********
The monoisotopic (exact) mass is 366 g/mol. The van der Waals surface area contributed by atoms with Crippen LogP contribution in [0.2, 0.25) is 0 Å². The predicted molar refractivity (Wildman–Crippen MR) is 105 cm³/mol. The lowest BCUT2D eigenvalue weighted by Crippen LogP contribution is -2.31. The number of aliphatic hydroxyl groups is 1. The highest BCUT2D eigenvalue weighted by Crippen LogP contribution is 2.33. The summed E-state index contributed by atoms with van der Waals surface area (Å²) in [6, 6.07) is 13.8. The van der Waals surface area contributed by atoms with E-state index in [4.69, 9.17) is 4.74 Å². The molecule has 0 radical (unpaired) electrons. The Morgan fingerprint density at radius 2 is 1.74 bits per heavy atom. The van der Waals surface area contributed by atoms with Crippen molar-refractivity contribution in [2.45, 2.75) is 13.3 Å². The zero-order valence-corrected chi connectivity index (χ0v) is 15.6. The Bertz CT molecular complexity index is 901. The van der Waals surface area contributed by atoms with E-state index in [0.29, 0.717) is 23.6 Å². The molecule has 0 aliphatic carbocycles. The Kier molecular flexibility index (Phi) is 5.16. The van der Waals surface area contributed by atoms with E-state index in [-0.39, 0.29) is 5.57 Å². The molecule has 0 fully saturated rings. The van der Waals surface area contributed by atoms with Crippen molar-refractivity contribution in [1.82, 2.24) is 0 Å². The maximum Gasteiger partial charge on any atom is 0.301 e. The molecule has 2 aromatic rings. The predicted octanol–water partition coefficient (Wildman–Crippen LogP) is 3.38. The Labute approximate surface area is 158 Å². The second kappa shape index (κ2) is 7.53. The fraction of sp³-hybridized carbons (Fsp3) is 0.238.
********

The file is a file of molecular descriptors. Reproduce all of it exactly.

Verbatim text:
The monoisotopic (exact) mass is 366 g/mol. The van der Waals surface area contributed by atoms with Crippen LogP contribution in [0.2, 0.25) is 0 Å². The predicted molar refractivity (Wildman–Crippen MR) is 105 cm³/mol. The lowest BCUT2D eigenvalue weighted by Crippen LogP contribution is -2.31. The number of aliphatic hydroxyl groups is 1. The highest BCUT2D eigenvalue weighted by Crippen LogP contribution is 2.33. The summed E-state index contributed by atoms with van der Waals surface area (Å²) in [6, 6.07) is 13.8. The van der Waals surface area contributed by atoms with E-state index in [4.69, 9.17) is 4.74 Å². The molecule has 0 radical (unpaired) electrons. The Morgan fingerprint density at radius 2 is 1.74 bits per heavy atom. The van der Waals surface area contributed by atoms with Crippen molar-refractivity contribution in [2.45, 2.75) is 13.3 Å². The zero-order valence-corrected chi connectivity index (χ0v) is 15.6. The Bertz CT molecular complexity index is 901. The van der Waals surface area contributed by atoms with E-state index in [0.29, 0.717) is 23.6 Å². The molecule has 0 aliphatic carbocycles. The Kier molecular flexibility index (Phi) is 5.16. The van der Waals surface area contributed by atoms with E-state index in [-0.39, 0.29) is 5.57 Å². The molecule has 0 fully saturated rings. The van der Waals surface area contributed by atoms with Crippen molar-refractivity contribution in [1.82, 2.24) is 0 Å². The maximum Gasteiger partial charge on any atom is 0.301 e. The molecule has 2 aromatic rings. The predicted octanol–water partition coefficient (Wildman–Crippen LogP) is 3.38. The Labute approximate surface area is 158 Å². The second kappa shape index (κ2) is 7.53. The fraction of sp³-hybridized carbons (Fsp3) is 0.238.